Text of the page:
Though Flynn did most of his own stunts in Against All Flags (1952), he balked at the one involving sliding down through a sail on a rapier blade, which was originated by Douglas Fairbanks in The Black Pirate (1926); it was performed by a stunt double.
A recent Australian documentary on his life and career, narrated by Christopher Lee, included a film clip of Flynn being interviewed on his being nominated for the Academy Award for his critically acclaimed performance in The Sun Also Rises (1957). We are then told that the nomination "disappeared".
In the last year of his life he turned down an offer to star in a major swashbuckling series for US television in which he would play the same kind of character he had played in Captain Blood (1935), with younger stand-ins performing his stunts. "I knew it would be crap," he explained.
In his book, "My Wicked Wicked Ways" he recounted that as a young man in Papua, New Guinea, he had many adventurous jobs as a gold prospector, slave recruiter, diamond smuggler and manager of coconut and tobacco plantations, just to name a few. He also spent a short time as a cadet patrol officer until it was discovered that he had misrepresented himself. Unfortunately, his time in New Guinea came with a price. While there he contracted malaria, which would plague him for the rest of his life. It has been a matter of dispute as to whether all his stories of adventure were true, but many have concluded that even if only 25% were true, he certainly had an amazing life.
On arriving in Britain in 1933, he found an acting job with the Northampton Repertory Company, where he worked for seven months. However, it is disputed whether he performed at the 1934 Malvern Festival and in Glasgow and London's West End.
Dream project was a biopic about the notorious Australian-Irish outlaw Ned Kelly, which nearly got produced by Warner Brothers in the mid 1940s.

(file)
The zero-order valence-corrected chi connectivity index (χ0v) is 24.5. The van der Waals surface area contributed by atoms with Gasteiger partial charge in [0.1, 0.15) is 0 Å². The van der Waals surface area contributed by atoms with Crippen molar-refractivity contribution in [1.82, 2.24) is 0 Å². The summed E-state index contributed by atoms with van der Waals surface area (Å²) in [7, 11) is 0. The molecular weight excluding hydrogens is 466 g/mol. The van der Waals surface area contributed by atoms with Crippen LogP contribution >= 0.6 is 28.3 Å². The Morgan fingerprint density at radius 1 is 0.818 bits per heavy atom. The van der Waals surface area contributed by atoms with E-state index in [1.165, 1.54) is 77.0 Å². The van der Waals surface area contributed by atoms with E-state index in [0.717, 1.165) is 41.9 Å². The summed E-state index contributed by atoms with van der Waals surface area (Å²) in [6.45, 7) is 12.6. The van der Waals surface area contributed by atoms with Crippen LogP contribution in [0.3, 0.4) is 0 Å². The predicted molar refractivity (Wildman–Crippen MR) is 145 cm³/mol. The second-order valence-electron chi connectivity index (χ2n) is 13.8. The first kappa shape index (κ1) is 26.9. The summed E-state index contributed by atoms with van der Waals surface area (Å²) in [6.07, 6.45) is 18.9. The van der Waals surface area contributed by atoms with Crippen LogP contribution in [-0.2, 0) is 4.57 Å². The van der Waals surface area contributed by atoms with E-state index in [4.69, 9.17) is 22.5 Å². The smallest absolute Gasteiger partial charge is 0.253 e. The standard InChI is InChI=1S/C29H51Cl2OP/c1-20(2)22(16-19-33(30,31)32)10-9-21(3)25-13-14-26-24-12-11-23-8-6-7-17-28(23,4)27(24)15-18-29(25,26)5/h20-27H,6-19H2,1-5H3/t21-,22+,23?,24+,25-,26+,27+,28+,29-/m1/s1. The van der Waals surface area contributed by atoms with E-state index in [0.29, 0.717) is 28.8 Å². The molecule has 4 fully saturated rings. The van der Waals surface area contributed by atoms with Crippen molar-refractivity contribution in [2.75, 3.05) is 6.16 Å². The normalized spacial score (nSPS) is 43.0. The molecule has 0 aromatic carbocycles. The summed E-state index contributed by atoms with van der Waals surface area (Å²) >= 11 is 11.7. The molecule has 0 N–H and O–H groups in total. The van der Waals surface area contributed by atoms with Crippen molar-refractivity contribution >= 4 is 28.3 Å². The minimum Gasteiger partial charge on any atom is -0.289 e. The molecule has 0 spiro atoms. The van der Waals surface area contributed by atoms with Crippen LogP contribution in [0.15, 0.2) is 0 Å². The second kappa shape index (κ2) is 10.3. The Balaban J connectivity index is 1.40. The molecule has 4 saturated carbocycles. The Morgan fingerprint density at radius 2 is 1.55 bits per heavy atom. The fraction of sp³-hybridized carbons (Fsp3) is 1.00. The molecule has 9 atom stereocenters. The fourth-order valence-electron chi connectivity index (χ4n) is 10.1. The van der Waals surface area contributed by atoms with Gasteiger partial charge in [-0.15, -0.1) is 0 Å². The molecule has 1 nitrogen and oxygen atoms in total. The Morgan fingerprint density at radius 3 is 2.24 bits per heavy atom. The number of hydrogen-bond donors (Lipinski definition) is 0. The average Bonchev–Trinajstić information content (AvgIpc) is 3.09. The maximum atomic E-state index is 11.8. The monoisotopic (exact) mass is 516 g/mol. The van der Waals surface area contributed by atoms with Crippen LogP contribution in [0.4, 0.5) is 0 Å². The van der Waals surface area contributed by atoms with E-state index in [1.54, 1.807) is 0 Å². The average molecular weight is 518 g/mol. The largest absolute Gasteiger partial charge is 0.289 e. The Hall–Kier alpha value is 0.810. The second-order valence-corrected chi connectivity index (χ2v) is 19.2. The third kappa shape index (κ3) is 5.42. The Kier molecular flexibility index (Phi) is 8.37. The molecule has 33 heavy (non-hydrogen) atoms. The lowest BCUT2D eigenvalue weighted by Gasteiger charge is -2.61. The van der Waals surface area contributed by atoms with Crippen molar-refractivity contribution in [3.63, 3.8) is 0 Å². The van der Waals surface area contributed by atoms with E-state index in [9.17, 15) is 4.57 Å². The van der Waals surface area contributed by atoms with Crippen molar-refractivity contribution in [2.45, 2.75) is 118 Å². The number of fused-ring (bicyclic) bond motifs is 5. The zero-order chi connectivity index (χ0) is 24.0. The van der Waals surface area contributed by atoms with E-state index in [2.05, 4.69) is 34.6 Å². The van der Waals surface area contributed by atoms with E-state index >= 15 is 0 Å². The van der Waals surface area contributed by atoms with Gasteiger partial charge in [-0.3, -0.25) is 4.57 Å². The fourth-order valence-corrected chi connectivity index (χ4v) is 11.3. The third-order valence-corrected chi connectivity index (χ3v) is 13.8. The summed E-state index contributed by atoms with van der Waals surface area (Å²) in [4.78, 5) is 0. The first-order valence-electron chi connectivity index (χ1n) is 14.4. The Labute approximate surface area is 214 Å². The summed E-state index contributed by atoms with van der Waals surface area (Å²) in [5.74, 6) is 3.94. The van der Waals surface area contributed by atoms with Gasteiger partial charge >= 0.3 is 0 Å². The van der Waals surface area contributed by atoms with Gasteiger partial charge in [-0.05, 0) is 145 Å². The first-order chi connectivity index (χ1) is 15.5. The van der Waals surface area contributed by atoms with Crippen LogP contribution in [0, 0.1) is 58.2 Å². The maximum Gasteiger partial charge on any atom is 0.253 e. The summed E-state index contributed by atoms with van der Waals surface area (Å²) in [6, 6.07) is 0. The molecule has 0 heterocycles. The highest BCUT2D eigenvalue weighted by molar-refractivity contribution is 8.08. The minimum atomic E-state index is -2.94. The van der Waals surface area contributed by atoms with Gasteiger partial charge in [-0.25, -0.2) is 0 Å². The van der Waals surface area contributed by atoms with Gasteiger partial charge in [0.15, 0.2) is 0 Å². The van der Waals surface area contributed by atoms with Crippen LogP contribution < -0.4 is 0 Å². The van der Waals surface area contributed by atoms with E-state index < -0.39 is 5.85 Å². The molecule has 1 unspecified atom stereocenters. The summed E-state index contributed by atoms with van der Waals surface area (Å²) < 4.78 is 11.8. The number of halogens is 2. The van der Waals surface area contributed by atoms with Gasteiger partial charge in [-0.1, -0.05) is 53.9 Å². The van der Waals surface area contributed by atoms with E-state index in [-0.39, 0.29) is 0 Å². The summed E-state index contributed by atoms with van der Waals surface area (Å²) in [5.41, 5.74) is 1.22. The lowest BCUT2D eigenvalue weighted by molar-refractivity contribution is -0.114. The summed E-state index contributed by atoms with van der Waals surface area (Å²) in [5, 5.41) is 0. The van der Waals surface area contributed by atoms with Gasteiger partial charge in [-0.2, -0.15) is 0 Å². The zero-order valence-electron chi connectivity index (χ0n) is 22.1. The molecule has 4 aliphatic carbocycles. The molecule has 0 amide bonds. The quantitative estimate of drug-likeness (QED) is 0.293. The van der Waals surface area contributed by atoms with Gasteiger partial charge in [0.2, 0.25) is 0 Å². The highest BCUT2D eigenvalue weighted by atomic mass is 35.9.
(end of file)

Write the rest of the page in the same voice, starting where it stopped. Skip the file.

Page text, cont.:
According to his autobiography, his mother Marelle Young was a descendant of Midshipman Edward ("Ned") Young, a Bounty mutineer who went to Pitcairn with Fletcher Christian. Young had four children with Toofaiti--Nancy, George, Robert and William--and three more with Christian's widow Mauatua--Edward, Polly and Dorothea. His descendants still live on Pitcairn, Norfolk and in New Zealand.
He was a friend of Hermann Erben--monkey expert, drug dealer, Adolf Hitler impersonator and German agent who voluntarily spent three years in a Japanese internment camp in Shanghai.
He is frequently mentioned in Marvel Comics' "X-Men" series as the idol of the character Nightcrawler.
Since he was on the May 23, 1938, cover of Life magazine, a copy of which was placed in the Westinghouse Time Capsule at the 1939 World's Fair and not to be opened for 50 centuries, he will be remembered for thousands of years to come.
At his funeral on October 19, 1959, his bronze casket, covered with yellow roses, was carried from the Church of the Recessional at Forest Lawn, Glendale, CA, by Raoul Walsh, Mickey Rooney, Guinn 'Big Boy' Williams, Jack Oakie, Otto Reichow and Mike Romanoff.
Kevin Kline plays Flynn in a motion-picture version of his affair with 15-year-old Beverly Aadland in The Last of Robin Hood (2013).
Mulholland Farm, his old house, was located at 3100 Torreyson Place off Mulholland Dr., overlooking the San Fernando Valley. Originally situated on 11-1/2 acres, the house was last occupied by Ricky Nelson, who bought it for $750,000 in 1980. His twin sons, Gunnar Nelson and ;Matthew Nelson', grew up in the house and were the last people to live in it. Unfortunately, due to years of neglect, the house and other structures (a pool, barn and a casino) were demolished in 1988 and sub-divided into several smaller parcels. Justin Timberlake owns the large compound at the top of the property at the end of Torreyson Drive. On the left is the original entrance to Flynn's property, Flynn Ranch Road, but it is now gated-closed. You can catch a glimpse of Mulholland Farm in its heyday at the beginning of the short film Cruise of the Zaca (1952). TCM shows it quite frequently as filler between movies.